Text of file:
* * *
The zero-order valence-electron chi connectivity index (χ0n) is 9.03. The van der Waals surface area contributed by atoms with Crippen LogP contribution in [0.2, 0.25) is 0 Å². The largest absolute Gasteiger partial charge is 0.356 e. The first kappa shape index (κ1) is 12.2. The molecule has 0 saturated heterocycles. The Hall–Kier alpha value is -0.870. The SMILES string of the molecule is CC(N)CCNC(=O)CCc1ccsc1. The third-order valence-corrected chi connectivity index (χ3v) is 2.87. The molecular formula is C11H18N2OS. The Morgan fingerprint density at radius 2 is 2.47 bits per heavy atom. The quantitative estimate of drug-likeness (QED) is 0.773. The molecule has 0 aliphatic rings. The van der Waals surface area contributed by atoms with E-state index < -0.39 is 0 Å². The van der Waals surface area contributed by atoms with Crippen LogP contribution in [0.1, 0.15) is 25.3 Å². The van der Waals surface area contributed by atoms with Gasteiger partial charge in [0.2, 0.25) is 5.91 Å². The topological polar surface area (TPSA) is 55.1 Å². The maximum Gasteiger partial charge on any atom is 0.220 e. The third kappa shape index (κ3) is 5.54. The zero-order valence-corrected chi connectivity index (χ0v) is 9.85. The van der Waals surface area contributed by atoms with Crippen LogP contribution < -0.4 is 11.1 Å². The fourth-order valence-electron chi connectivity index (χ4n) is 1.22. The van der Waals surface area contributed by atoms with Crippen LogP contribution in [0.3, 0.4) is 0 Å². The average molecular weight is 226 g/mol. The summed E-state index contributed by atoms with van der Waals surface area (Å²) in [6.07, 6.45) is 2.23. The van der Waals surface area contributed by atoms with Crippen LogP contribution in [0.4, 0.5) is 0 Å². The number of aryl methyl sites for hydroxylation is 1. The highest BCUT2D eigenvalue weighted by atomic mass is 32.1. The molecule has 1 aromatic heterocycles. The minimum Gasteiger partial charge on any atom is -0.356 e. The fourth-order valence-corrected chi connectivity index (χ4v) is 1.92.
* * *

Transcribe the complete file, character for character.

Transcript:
The zero-order valence-electron chi connectivity index (χ0n) is 9.03. The van der Waals surface area contributed by atoms with Crippen LogP contribution in [0.2, 0.25) is 0 Å². The largest absolute Gasteiger partial charge is 0.356 e. The first kappa shape index (κ1) is 12.2. The molecule has 0 saturated heterocycles. The Hall–Kier alpha value is -0.870. The SMILES string of the molecule is CC(N)CCNC(=O)CCc1ccsc1. The third-order valence-corrected chi connectivity index (χ3v) is 2.87. The molecular formula is C11H18N2OS. The Morgan fingerprint density at radius 2 is 2.47 bits per heavy atom. The quantitative estimate of drug-likeness (QED) is 0.773. The molecule has 0 aliphatic rings. The van der Waals surface area contributed by atoms with E-state index < -0.39 is 0 Å². The van der Waals surface area contributed by atoms with Crippen LogP contribution in [0.1, 0.15) is 25.3 Å². The van der Waals surface area contributed by atoms with Gasteiger partial charge in [0.2, 0.25) is 5.91 Å². The topological polar surface area (TPSA) is 55.1 Å². The maximum Gasteiger partial charge on any atom is 0.220 e. The third kappa shape index (κ3) is 5.54. The zero-order valence-corrected chi connectivity index (χ0v) is 9.85. The van der Waals surface area contributed by atoms with Crippen LogP contribution < -0.4 is 11.1 Å². The fourth-order valence-electron chi connectivity index (χ4n) is 1.22. The van der Waals surface area contributed by atoms with Crippen LogP contribution in [0.3, 0.4) is 0 Å². The average molecular weight is 226 g/mol. The summed E-state index contributed by atoms with van der Waals surface area (Å²) in [6.07, 6.45) is 2.23. The van der Waals surface area contributed by atoms with Crippen LogP contribution in [0.4, 0.5) is 0 Å². The number of aryl methyl sites for hydroxylation is 1. The highest BCUT2D eigenvalue weighted by atomic mass is 32.1. The molecule has 1 aromatic heterocycles. The minimum Gasteiger partial charge on any atom is -0.356 e. The fourth-order valence-corrected chi connectivity index (χ4v) is 1.92.